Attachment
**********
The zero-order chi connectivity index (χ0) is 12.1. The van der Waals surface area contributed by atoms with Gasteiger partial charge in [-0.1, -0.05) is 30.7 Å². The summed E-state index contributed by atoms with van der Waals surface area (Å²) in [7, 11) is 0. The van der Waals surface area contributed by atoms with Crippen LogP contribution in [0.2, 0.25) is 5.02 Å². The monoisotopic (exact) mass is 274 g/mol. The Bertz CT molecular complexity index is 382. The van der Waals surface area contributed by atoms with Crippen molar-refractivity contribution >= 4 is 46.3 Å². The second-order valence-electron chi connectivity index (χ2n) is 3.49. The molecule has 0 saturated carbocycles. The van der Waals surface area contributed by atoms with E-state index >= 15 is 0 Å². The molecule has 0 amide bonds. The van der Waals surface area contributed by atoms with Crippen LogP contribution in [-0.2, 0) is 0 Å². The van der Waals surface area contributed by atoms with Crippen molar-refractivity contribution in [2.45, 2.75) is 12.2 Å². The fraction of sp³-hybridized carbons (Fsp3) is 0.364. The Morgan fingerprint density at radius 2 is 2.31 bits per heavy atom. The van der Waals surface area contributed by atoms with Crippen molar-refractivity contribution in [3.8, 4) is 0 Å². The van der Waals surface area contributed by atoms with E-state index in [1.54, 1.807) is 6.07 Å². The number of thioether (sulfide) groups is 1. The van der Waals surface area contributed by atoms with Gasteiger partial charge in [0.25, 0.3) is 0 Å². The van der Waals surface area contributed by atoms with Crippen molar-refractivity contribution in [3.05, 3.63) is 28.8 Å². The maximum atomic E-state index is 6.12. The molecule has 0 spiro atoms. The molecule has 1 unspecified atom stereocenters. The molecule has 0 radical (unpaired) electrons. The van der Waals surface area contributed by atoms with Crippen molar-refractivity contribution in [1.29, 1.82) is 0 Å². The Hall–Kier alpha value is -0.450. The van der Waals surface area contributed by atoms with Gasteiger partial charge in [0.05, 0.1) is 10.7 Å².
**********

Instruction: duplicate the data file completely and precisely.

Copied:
The zero-order chi connectivity index (χ0) is 12.1. The van der Waals surface area contributed by atoms with Gasteiger partial charge in [-0.1, -0.05) is 30.7 Å². The summed E-state index contributed by atoms with van der Waals surface area (Å²) in [7, 11) is 0. The van der Waals surface area contributed by atoms with Crippen LogP contribution in [0.2, 0.25) is 5.02 Å². The monoisotopic (exact) mass is 274 g/mol. The Bertz CT molecular complexity index is 382. The van der Waals surface area contributed by atoms with Crippen molar-refractivity contribution >= 4 is 46.3 Å². The second-order valence-electron chi connectivity index (χ2n) is 3.49. The molecule has 0 saturated carbocycles. The van der Waals surface area contributed by atoms with E-state index >= 15 is 0 Å². The molecule has 0 amide bonds. The van der Waals surface area contributed by atoms with Crippen LogP contribution in [-0.2, 0) is 0 Å². The van der Waals surface area contributed by atoms with Crippen molar-refractivity contribution in [2.45, 2.75) is 12.2 Å². The fraction of sp³-hybridized carbons (Fsp3) is 0.364. The Morgan fingerprint density at radius 2 is 2.31 bits per heavy atom. The van der Waals surface area contributed by atoms with Crippen molar-refractivity contribution in [3.8, 4) is 0 Å². The van der Waals surface area contributed by atoms with E-state index in [1.54, 1.807) is 6.07 Å². The number of thioether (sulfide) groups is 1. The van der Waals surface area contributed by atoms with Gasteiger partial charge in [0.25, 0.3) is 0 Å². The van der Waals surface area contributed by atoms with Crippen molar-refractivity contribution in [3.05, 3.63) is 28.8 Å². The maximum atomic E-state index is 6.12. The molecule has 0 spiro atoms. The molecule has 1 unspecified atom stereocenters. The molecule has 0 radical (unpaired) electrons. The van der Waals surface area contributed by atoms with Crippen molar-refractivity contribution in [1.29, 1.82) is 0 Å². The Hall–Kier alpha value is -0.450. The van der Waals surface area contributed by atoms with Gasteiger partial charge in [0.05, 0.1) is 10.7 Å².